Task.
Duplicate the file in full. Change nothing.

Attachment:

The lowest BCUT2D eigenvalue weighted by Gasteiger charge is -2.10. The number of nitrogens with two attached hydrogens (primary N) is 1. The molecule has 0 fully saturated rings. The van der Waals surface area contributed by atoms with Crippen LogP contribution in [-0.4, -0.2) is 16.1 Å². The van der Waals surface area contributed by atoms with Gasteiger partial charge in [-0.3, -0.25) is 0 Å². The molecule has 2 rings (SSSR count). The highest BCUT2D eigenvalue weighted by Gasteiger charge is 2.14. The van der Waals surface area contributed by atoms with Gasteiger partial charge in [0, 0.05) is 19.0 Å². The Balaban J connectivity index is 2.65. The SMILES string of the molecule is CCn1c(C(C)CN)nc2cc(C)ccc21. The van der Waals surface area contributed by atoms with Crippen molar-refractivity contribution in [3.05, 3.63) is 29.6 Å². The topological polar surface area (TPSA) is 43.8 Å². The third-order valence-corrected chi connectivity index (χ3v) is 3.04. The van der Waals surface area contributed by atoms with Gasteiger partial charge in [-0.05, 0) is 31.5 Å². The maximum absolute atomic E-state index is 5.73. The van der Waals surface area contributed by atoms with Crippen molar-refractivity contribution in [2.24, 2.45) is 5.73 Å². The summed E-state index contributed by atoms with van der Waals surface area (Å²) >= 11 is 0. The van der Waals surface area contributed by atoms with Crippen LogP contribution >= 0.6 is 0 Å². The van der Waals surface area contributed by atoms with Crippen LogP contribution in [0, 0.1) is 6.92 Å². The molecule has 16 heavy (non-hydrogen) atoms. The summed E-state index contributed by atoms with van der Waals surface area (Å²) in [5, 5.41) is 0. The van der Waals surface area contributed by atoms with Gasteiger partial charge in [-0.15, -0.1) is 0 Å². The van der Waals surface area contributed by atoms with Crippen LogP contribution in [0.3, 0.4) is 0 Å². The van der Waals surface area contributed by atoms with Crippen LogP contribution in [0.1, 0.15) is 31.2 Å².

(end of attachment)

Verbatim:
The lowest BCUT2D eigenvalue weighted by Gasteiger charge is -2.10. The number of nitrogens with two attached hydrogens (primary N) is 1. The molecule has 0 fully saturated rings. The van der Waals surface area contributed by atoms with Crippen LogP contribution in [-0.4, -0.2) is 16.1 Å². The van der Waals surface area contributed by atoms with Gasteiger partial charge in [-0.3, -0.25) is 0 Å². The molecule has 2 rings (SSSR count). The highest BCUT2D eigenvalue weighted by Gasteiger charge is 2.14. The van der Waals surface area contributed by atoms with Gasteiger partial charge in [0, 0.05) is 19.0 Å². The Balaban J connectivity index is 2.65. The SMILES string of the molecule is CCn1c(C(C)CN)nc2cc(C)ccc21. The van der Waals surface area contributed by atoms with Crippen molar-refractivity contribution in [3.05, 3.63) is 29.6 Å². The topological polar surface area (TPSA) is 43.8 Å². The third-order valence-corrected chi connectivity index (χ3v) is 3.04. The van der Waals surface area contributed by atoms with Gasteiger partial charge in [-0.05, 0) is 31.5 Å². The maximum absolute atomic E-state index is 5.73. The van der Waals surface area contributed by atoms with Crippen molar-refractivity contribution in [2.24, 2.45) is 5.73 Å². The summed E-state index contributed by atoms with van der Waals surface area (Å²) >= 11 is 0. The van der Waals surface area contributed by atoms with Crippen LogP contribution >= 0.6 is 0 Å². The van der Waals surface area contributed by atoms with Crippen LogP contribution in [0, 0.1) is 6.92 Å². The molecule has 16 heavy (non-hydrogen) atoms. The summed E-state index contributed by atoms with van der Waals surface area (Å²) in [5, 5.41) is 0. The van der Waals surface area contributed by atoms with Gasteiger partial charge in [-0.15, -0.1) is 0 Å². The van der Waals surface area contributed by atoms with Crippen LogP contribution in [0.3, 0.4) is 0 Å². The van der Waals surface area contributed by atoms with Crippen LogP contribution in [0.1, 0.15) is 31.2 Å².